There was one pot that was 4 1/2 inches high that was recovered from the Murray site. Here is a picture of that one:These pieces were written up by Christopher Wren in 1914 where he said the following:
He also pointed out that the one face on the pot was actually made to look pushed or deformed and added that there was an Iroquoian legend that he had been told might actually have explained why the face looked the way it did...
As I studied this site, I also tried to see what other Iroquioan and Susquehannock (who were Iroquoian but bitter enemies of the Iroquois) pottery had faces...this is what I found:
In fact, as I was just reading my latest issue of "American Archaeology" by the Archaeological Conservancy, I learned that pottery with the same designs were found at America's first French colony, Fort Charlesbourg-Royal (founded by Cartier and Roberval, 1541) in what is now Quebec City.
This full body design along with the face in this pottery is coincidentally much like another piece found at well known site in PA - known as the Washington Boro site:
Come to find out, the Washington Boro site was reported by Cadzow(below) in 1936 to have faces on every vessel:
The Washington Boro site was dated by Dr. Barry Kent in his book "Susquehanna's Indians" at 1600 - 1625 AD. Here is some of those pots from this site that were described above:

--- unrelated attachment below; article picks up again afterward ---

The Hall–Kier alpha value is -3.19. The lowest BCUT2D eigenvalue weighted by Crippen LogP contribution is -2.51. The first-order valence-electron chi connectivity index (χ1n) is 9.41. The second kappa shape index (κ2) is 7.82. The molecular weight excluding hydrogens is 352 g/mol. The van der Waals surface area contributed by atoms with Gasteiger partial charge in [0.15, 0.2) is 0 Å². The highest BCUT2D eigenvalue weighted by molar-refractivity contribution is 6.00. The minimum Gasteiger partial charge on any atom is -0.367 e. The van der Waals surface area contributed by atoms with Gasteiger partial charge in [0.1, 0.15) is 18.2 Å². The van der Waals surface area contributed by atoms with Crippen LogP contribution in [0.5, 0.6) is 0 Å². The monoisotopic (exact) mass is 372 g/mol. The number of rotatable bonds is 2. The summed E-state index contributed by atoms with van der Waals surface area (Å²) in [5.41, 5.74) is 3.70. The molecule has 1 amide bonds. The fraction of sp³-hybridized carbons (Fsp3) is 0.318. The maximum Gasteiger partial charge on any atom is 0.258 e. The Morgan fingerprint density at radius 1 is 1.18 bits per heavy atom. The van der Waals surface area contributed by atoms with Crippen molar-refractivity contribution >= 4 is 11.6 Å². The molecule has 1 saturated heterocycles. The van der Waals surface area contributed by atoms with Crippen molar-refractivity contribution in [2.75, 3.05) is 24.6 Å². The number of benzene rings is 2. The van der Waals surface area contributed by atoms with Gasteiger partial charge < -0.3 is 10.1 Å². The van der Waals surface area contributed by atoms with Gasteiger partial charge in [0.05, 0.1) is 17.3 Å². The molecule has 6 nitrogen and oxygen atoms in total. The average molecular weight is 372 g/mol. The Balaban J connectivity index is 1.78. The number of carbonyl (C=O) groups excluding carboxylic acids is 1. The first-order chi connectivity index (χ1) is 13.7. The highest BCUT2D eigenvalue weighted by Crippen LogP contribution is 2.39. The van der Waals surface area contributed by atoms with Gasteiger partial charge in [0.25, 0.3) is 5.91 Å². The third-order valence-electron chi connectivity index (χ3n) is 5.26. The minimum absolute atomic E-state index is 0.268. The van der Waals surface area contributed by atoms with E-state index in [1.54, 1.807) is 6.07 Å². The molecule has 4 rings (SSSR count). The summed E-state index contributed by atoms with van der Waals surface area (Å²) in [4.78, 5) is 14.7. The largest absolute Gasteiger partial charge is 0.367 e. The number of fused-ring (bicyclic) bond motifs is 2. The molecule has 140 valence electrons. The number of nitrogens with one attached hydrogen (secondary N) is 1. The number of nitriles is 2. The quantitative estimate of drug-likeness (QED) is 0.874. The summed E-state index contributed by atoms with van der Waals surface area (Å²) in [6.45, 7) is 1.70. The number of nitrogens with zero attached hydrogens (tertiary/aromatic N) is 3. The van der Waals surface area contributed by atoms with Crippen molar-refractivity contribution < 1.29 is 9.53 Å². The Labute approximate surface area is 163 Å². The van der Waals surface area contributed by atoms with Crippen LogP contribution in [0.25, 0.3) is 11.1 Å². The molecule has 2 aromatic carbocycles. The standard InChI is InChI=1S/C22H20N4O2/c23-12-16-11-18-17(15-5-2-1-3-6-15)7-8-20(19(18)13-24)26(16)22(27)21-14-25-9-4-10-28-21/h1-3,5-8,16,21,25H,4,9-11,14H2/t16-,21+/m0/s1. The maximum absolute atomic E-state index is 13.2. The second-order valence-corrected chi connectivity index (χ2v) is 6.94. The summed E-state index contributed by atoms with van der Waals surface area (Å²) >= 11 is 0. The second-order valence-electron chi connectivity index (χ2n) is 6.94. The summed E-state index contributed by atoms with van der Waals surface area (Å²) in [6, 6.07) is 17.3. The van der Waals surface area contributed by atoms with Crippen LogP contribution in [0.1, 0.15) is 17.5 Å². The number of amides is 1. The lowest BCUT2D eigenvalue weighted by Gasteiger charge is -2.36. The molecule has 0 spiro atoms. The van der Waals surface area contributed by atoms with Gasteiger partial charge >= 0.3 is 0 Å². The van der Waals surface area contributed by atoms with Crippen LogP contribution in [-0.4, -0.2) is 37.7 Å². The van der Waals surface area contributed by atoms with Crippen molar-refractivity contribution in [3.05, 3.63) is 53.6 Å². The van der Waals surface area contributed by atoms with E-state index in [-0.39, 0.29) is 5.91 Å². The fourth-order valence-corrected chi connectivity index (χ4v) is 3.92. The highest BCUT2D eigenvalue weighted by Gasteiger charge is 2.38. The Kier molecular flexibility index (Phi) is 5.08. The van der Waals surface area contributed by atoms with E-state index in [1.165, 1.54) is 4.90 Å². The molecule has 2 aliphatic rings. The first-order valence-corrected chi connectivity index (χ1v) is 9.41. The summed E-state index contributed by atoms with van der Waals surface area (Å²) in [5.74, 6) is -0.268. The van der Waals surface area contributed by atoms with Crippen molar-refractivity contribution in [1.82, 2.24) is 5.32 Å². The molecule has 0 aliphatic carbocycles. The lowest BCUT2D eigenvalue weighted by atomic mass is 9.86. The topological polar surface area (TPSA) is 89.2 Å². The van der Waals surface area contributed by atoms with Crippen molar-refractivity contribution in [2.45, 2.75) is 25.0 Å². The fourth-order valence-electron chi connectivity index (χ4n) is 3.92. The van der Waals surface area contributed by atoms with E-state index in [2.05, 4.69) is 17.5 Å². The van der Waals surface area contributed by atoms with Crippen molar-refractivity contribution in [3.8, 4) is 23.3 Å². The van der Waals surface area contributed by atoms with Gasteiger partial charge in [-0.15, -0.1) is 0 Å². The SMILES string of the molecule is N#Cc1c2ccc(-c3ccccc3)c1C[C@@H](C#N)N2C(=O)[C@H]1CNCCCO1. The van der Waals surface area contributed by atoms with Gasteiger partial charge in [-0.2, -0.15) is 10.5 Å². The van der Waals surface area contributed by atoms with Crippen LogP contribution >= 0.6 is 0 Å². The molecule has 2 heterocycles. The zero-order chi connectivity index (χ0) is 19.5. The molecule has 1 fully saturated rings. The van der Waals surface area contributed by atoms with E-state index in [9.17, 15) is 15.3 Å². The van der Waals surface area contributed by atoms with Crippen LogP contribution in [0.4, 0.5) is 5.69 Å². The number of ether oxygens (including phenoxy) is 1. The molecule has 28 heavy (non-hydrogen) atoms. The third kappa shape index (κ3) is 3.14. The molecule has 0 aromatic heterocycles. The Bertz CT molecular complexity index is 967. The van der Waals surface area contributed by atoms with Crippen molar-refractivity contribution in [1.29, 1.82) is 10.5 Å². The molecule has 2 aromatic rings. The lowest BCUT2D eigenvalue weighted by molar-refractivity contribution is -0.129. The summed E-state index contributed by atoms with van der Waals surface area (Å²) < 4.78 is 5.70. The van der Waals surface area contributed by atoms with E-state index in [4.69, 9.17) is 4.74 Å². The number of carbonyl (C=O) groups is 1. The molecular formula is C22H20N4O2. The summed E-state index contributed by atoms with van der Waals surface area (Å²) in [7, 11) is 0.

Strange as it seems, Kent dates the Athens (Murray Garden) site at 1570 - 1600.
This following copper/brass spiral is a European trade item and was found alongside the faced pottery in Athens, PA and reported by Harrison Wright of the Wyoming Hostorical Society in 1883. These spiral pieces were made by breaking up European pots and reworking the material into these shapes.
in 1883 at the Murray Garden site.)
As I am writing this, there is a Susquehannock pot with faces on it out there on Ebay which claims to be from the Washington Boro site discussed above. As you know from my last post, I am so opposed to the commercialization of this scientific evidence and am opposed to the sale of these items, as is the Society of American Archaeology. This is what prompted me to write that post because I saw this pot and recognized it from my research on the Murray site.
This is the description for the pot - and - it just was sold about an hour ago...for $1,035.
I hope that after this post today you can understand what I was trying to say in my last post a little better. Taking artifacts (EVIDENCE) from sites and selling them is a detriment to archaeological study and just the wrong thing to do.
Tell me your thoughts.